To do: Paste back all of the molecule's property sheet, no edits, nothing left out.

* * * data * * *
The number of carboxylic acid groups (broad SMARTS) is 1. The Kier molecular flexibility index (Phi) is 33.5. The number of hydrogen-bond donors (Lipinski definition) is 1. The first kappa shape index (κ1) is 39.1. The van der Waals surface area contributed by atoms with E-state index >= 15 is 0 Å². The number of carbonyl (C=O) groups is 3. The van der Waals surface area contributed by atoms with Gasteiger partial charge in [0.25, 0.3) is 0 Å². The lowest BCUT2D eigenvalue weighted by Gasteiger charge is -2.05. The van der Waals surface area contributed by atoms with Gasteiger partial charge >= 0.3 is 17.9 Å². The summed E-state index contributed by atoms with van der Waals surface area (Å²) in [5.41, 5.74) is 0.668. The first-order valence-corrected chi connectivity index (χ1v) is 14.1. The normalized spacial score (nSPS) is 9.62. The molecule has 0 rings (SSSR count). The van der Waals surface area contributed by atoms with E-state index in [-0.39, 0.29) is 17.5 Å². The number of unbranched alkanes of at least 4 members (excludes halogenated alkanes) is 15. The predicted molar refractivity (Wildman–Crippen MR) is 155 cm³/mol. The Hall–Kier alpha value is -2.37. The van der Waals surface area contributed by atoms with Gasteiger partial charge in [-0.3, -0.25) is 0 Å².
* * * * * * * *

The number of carboxylic acid groups (broad SMARTS) is 1. The Kier molecular flexibility index (Phi) is 33.5. The number of hydrogen-bond donors (Lipinski definition) is 1. The first kappa shape index (κ1) is 39.1. The van der Waals surface area contributed by atoms with E-state index >= 15 is 0 Å². The number of carbonyl (C=O) groups is 3. The van der Waals surface area contributed by atoms with Gasteiger partial charge in [0.25, 0.3) is 0 Å². The lowest BCUT2D eigenvalue weighted by Gasteiger charge is -2.05. The van der Waals surface area contributed by atoms with Gasteiger partial charge >= 0.3 is 17.9 Å². The summed E-state index contributed by atoms with van der Waals surface area (Å²) in [5.41, 5.74) is 0.668. The first-order valence-corrected chi connectivity index (χ1v) is 14.1. The normalized spacial score (nSPS) is 9.62. The molecule has 0 rings (SSSR count). The van der Waals surface area contributed by atoms with E-state index in [-0.39, 0.29) is 17.5 Å². The number of unbranched alkanes of at least 4 members (excludes halogenated alkanes) is 15. The predicted molar refractivity (Wildman–Crippen MR) is 155 cm³/mol. The Hall–Kier alpha value is -2.37. The van der Waals surface area contributed by atoms with Gasteiger partial charge in [-0.3, -0.25) is 0 Å².